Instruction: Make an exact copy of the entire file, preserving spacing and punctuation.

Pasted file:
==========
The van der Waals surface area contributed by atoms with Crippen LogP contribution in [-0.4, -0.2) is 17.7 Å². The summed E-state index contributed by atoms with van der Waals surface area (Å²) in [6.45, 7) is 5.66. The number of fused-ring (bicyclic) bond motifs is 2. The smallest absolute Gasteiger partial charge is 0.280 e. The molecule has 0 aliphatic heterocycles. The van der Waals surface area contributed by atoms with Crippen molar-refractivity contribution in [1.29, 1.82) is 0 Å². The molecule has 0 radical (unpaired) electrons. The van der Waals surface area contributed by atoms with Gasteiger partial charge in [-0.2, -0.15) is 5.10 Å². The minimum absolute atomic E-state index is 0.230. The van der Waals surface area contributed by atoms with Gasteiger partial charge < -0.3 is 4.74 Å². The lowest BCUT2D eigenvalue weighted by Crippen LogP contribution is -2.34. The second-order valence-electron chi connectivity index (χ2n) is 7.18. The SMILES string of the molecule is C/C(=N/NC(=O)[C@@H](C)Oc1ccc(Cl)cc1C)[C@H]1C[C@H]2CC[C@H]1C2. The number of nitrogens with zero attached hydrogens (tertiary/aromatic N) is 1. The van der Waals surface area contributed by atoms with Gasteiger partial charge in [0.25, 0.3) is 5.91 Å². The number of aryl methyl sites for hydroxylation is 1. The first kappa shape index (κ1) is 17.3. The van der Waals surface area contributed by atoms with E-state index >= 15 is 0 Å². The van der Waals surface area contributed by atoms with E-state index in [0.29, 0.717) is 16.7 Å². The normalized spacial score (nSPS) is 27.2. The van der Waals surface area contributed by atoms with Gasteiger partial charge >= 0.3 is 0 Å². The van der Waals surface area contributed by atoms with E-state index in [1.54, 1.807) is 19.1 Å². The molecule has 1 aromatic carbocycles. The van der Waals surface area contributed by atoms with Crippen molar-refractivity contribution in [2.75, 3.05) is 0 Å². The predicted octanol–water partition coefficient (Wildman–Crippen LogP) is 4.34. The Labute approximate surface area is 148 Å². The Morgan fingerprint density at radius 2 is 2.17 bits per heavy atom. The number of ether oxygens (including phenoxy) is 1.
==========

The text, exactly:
The van der Waals surface area contributed by atoms with Crippen LogP contribution in [-0.4, -0.2) is 17.7 Å². The summed E-state index contributed by atoms with van der Waals surface area (Å²) in [6.45, 7) is 5.66. The number of fused-ring (bicyclic) bond motifs is 2. The smallest absolute Gasteiger partial charge is 0.280 e. The molecule has 0 aliphatic heterocycles. The van der Waals surface area contributed by atoms with Crippen molar-refractivity contribution in [1.29, 1.82) is 0 Å². The molecule has 0 radical (unpaired) electrons. The van der Waals surface area contributed by atoms with Gasteiger partial charge in [-0.2, -0.15) is 5.10 Å². The minimum absolute atomic E-state index is 0.230. The van der Waals surface area contributed by atoms with Gasteiger partial charge < -0.3 is 4.74 Å². The lowest BCUT2D eigenvalue weighted by Crippen LogP contribution is -2.34. The second-order valence-electron chi connectivity index (χ2n) is 7.18. The SMILES string of the molecule is C/C(=N/NC(=O)[C@@H](C)Oc1ccc(Cl)cc1C)[C@H]1C[C@H]2CC[C@H]1C2. The number of nitrogens with zero attached hydrogens (tertiary/aromatic N) is 1. The van der Waals surface area contributed by atoms with Gasteiger partial charge in [0.25, 0.3) is 5.91 Å². The number of aryl methyl sites for hydroxylation is 1. The first kappa shape index (κ1) is 17.3. The van der Waals surface area contributed by atoms with E-state index >= 15 is 0 Å². The van der Waals surface area contributed by atoms with E-state index in [0.29, 0.717) is 16.7 Å². The normalized spacial score (nSPS) is 27.2. The van der Waals surface area contributed by atoms with Gasteiger partial charge >= 0.3 is 0 Å². The van der Waals surface area contributed by atoms with E-state index in [1.54, 1.807) is 19.1 Å². The molecule has 1 aromatic carbocycles. The van der Waals surface area contributed by atoms with Crippen molar-refractivity contribution in [2.75, 3.05) is 0 Å². The predicted octanol–water partition coefficient (Wildman–Crippen LogP) is 4.34. The Labute approximate surface area is 148 Å². The Morgan fingerprint density at radius 2 is 2.17 bits per heavy atom. The number of ether oxygens (including phenoxy) is 1.